Taoism Temple, Aljunied, Singapore

The Gifts of Taoism

“Go with the flow.”

“The journey of a thousand miles begins with one step.”

“By letting go all gets done.”

“All things change.”

“Let it be.”

All of these familiar quotes and cherished ideas originate from a short volume written 2,500 years ago by a reclusive old man who did so only to gain exit from a gatekeeper who wouldn’t let him leave and thus vanish into oblivion without passing on his wisdom.

We are indebted to that gatekeeper who stopped Lao-Tzu. Otherwise, we would have no Tao, the religion which struggles to express and define quite frankly absolutely everything in life and the universe. As Lao-Tzu himself wrote, “There was something undifferentiated and yet complete, which existed before Heaven and Earth. Soundless and formless, it depends on nothing and does not change. It operates everywhere and is free from danger. It may be considered the mother of the universe. I do not know its name; I call it Tao.”

“Tao” (pronounced roughly “Dow”) literally means “The Way” but actually does not name any one tangible definable thing. It is the ultimate essence of life and the universe, impossible to describe and possible only to experience through the process of living.

The gifts of Taoism are the profound influence its concepts have had on thinkers, leaders and artists throughout history—from Art of War author Sun Tzu to Christian writer C.S. Lewis to the Beatles. Confucius, a contemporary of Lao-Tzu, visited the old man and came away stunned, somewhat bewildered, but in awe. “Of birds I know they have wings to fly with,” he told his disciples. “Of fish, that they have fins to swim with, of wild beasts that they have feet to run with. For feet there are traps, for fins there are nets, for wings there are arrows. But who knows how dragons surmount wind and cloud into heaven? This day I have seen Lao-Tzu. Today I have seen a dragon.”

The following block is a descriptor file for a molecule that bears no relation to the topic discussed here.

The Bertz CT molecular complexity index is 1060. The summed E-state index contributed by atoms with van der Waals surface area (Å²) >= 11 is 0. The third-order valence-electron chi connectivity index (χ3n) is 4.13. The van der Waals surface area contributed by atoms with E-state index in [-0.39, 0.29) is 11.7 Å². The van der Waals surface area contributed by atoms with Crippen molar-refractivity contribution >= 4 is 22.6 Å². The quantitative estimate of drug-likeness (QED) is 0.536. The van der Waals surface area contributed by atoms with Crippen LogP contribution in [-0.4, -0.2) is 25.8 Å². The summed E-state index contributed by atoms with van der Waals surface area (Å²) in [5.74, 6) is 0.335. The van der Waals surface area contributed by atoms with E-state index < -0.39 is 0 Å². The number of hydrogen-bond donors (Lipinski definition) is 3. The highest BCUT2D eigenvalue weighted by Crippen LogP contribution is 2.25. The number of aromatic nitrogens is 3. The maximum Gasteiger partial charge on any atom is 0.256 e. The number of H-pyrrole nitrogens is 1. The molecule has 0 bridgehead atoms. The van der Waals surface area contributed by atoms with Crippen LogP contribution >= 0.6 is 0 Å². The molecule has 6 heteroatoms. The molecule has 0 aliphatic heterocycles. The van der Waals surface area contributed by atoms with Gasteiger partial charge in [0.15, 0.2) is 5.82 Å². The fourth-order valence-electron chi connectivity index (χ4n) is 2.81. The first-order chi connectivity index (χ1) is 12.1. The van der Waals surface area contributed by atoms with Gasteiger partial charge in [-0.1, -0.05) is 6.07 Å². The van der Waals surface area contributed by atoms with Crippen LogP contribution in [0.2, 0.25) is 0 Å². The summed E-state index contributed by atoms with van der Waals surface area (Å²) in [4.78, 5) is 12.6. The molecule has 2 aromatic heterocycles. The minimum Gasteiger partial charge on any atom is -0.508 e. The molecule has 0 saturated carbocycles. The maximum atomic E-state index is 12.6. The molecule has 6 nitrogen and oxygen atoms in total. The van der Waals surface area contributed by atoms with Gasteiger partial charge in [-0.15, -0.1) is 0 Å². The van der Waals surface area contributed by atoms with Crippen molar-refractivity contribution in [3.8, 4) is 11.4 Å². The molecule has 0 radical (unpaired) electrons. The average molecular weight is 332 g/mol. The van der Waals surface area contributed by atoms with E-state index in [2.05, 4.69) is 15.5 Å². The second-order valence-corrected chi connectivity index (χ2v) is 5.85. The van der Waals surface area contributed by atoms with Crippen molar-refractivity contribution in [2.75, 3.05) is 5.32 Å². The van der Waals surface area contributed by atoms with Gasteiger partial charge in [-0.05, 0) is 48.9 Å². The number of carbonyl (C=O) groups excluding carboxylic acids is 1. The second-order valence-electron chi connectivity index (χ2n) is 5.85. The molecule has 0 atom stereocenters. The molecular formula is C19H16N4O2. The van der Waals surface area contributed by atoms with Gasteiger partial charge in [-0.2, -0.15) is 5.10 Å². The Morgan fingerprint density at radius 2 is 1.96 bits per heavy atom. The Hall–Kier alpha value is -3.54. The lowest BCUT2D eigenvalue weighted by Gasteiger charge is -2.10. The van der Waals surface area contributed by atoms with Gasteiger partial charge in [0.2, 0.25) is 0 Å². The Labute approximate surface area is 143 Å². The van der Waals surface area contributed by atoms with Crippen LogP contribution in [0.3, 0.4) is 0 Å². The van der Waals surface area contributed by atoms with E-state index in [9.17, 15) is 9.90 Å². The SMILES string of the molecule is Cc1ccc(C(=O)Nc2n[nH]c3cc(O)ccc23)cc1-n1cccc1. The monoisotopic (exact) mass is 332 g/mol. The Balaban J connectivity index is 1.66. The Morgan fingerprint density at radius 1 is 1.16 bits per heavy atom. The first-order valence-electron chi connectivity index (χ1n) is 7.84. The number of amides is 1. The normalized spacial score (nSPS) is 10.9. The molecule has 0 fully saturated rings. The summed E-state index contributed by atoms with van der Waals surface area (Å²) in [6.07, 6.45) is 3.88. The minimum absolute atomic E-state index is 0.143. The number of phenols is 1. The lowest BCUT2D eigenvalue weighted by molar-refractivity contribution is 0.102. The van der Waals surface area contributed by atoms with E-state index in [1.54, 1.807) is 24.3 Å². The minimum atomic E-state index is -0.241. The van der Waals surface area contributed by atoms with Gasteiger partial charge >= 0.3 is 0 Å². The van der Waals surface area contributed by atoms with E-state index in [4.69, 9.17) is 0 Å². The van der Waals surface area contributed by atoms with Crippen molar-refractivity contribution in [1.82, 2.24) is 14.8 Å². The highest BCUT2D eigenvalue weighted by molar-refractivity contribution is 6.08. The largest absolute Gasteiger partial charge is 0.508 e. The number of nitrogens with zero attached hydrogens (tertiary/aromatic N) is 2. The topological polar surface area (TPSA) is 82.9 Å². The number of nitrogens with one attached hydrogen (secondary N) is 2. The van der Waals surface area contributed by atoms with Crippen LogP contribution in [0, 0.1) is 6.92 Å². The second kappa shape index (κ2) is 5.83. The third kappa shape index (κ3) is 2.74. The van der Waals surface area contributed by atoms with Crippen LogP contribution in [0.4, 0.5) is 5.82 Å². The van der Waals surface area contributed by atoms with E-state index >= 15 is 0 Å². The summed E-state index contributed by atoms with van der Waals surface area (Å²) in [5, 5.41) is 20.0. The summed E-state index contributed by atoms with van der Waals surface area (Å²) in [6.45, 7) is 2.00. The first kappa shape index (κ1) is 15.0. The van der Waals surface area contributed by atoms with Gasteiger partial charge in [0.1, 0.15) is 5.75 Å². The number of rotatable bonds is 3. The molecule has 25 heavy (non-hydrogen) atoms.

Lao-Tzu and his legacy have also manifested themselves in our own day through the generosity of the nearly 9 million Taoists who make their homes mainly in Asia. The Tao Foundation for Culture and Arts respects the past by preserving the ancient music and culture of the Philippines, and at the same time provides for the future through educational scholarships to deserving youth. Partnering with a dozen major charities Tao Group Hospitality Cares has, in the last year, raised $165,525 for cancer research, nearly $180,000 for COVID relief, has served nearly 70,000 meals to individuals suffering from food insecurity, local homeless shelters, and pediatric cancer children’s hospitals, and has secured 450 vaccine appointments through the vaccine appointment program.

Tao Sangha’s nonprofit organization, Earth Caravan – Global Uni Community, (GUC) undertakes global aid projects. GUC gives direct help and support to local communities by cooperating with them on their particular needs. To date GUC has supported people economically in Afghanistan, India, Thailand, Bangladesh, Haiti, Sri Lanka, the USA, Israel, and Japan.

The gifts of Taoism have influenced our philosophies, our arts, have fed the hungry, helped the sick and have helped our world in ways both subtle and mighty. Not a bad legacy from an old man who simply wanted to leave the town in peace.